Little Johnny C: Johnny Coles On Blue Note
January 31 2013
Trumpeter Johnny Coles, born in Trenton, NJ in 1926, was an in-demand sideman from the 1950s to the 1970s. Though he got his start in R&B, he made a smooth transition to jazz, working with James Moody, Gil Evans (playing on Miles Davis’s Sketches of Spain) and Herbie Hancock, as well as returning to his roots with Ray Charles, and later on joined Duke Ellington’s orchestra and Art Blakey’s band. Perhaps his most famous role, though, was as trumpeter in Charles Mingus’s highly regarded 1964 sextet, which also featured reedists Eric Dolphy and Clifford Jordan, pianist Jaki Byard and drummer Dannie Richmond. Coles made few recordings as a leader, and only one for Blue Note—1965’s Little Johnny C. But his sharp, clear tone always made him stand out, and he played on several notable albums for the label during the 1960s.
Coles’ first Blue Note gig was on saxophonist Tina Brooks’ final session, in March 1961. The music wasn’t released until 2002, as The Waiting Game. It’s a punchy, swinging hard bop date featuring the two horns backed by pianist Kenny Drew, bassist Wilbur Ware, and drummer Philly Joe Jones. Coles and Brooks work well together, trading melodic, bluesy solos that showcase the lyricism that marked each man’s style. Brooks was a performer somewhat ill-served by the record industry; only one of his Blue Note albums, True Blue, was actually released during his lifetime, making him far better known as a sideman (working with Kenny Burrell, Freddie Hubbard, Jackie McLean, Jimmy Smith and others). But both he and Coles swing hard on The Waiting Game, particularly on opening track “Talkin’ About,” the forceful, yet romantic “Dhyana,” and the somewhat exotically flavored “David the King.”
In February 1963, Coles played on pianist Horace Parlan’s Happy Frame of Mind, alongside saxophonist Booker Ervin, guitarist Grant Green, bassist Butch Warren, and drummer Billy Higgins. Like The Waiting Game, it sat in the vaults for a while—it was originally released in 1976, under Ervin’s name, as Back From the Gig. Though it’s definitely grounded in the bluesy, soulful hard bop that was Parlan’s stock in trade, the album finds all the players stretching into more adventurous territory, along the line of many similar sessions Blue Note would record and release between 1963 and 1965, as they shepherded a number of “inside-outside” musicians, including Andrew Hill, Sam Rivers, and Bobby Hutcherson, among others. Like Lee Morgan’s Search for the New Land, Happy Frame of Mind offers the sound of players breaking their own self-imposed limits and uncovering rewarding new territory in the process.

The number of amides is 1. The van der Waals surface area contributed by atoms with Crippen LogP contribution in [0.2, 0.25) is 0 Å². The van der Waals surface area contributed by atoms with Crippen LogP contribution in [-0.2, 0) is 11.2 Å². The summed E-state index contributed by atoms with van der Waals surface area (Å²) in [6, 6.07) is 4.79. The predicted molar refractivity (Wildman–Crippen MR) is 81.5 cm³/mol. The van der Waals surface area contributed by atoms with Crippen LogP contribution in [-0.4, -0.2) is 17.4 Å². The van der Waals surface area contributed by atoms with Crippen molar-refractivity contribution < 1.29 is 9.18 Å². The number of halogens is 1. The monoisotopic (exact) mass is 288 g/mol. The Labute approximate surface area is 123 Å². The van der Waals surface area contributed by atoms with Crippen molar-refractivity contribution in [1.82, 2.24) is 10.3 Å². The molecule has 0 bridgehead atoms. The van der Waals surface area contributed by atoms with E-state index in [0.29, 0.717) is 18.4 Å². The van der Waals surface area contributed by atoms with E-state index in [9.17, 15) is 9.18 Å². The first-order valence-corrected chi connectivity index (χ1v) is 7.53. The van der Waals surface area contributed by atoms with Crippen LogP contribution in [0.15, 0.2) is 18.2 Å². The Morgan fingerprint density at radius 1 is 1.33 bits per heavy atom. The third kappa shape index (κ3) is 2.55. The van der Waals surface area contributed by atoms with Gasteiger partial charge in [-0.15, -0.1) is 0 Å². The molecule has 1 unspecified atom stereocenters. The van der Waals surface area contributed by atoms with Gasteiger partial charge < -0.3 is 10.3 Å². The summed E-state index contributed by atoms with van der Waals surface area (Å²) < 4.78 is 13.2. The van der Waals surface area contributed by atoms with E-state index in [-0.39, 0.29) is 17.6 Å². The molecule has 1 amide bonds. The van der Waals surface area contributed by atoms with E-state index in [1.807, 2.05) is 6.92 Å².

The trumpeter next appeared on Green’s Am I Blue?, recorded in May 1963 with saxophonist Joe Henderson, organist John Patton, and drummer Ben Dixon. As its title suggests, this is an album suffused with a powerful, stoic melancholy, and Coles and Henderson serve as a superb chorus, punching in behind Green’s lead lines as though he was a blues or soul vocalist. When the trumpeter takes his first (brief) solo, on “Take These Chains From My Heart,” his tone is full, but somehow constricted, and his notes pierce the listener; it’s as though he’s trying to hold back tears. He plays in a similarly mournful style on the affecting “I Wanna Be Loved,” perfectly summing up the album’s overall feeling of sorrowful brooding. Am I Blue? is one of the great late-night, coffee-and-cigarettes albums in Grant Green’s discography, and Coles’ trumpet solos are one of the crucial elements of its success.
Coles recorded his sole Blue Note album as a leader at two 1963 sessions, held on July 18 and August 9. Little Johnny C was made with a mixture of well-known players—Joe Henderson on tenor sax again, Duke Pearson on piano, Bob Cranshaw on bass, Pete La Roca on drums half the time—and other, slightly more obscure musicians, like alto saxophonist Leo Wright and drummer Walter Perkins, who plays on the other half of the album. In many respects, this was as much Pearson’s session as Coles’; he wrote five of the six tunes, and did the arranging. Still, despite Pearson’s sweetly bluesy soloing on the title cut and elsewhere, it’s a horn-driven album, and the interplay between Coles and Henderson in particular is fierce and joyous, the two men trading turns in the spotlight at great speed and with sharp clarity of musical purpose.
One of Johnny Coles’ greatest recordings was lost to history for over four decades. Charles Mingus’s 1964 sextet barely got anything on tape other than European bootlegs and a single concert at New York’s Town Hall, but in 2007, Blue Note released Cornell 1964, a concert that was not only previously unreleased, but forgotten by all but those who’d been present at the time. The radically extended workouts the band indulged in—two tracks, “Fables of Faubus” and “Meditations,” run a half hour each, and three others, “Orange Was the Color of Her Hair Then Blue Silk,” “Take the ‘A’ Train,” and “So Long Eric,” are more than 15 minutes long each—provide plenty of room for lengthy soloing. Coles makes the most of his time in the spotlight, particularly on “Fables” and, of all things, a version of “When Irish Eyes Are Smiling,” a tune that elicits audience laughter as it begins, but wild applause after the band, and the trumpeter in particular, have wound their way through it.
Coles only appeared on one other session for Blue Note—he was part of the expanded ensemble that recorded Herbie Hancock’s The Prisoner. But his unique voice and style on the horn always made him a standout player, no matter the session or material.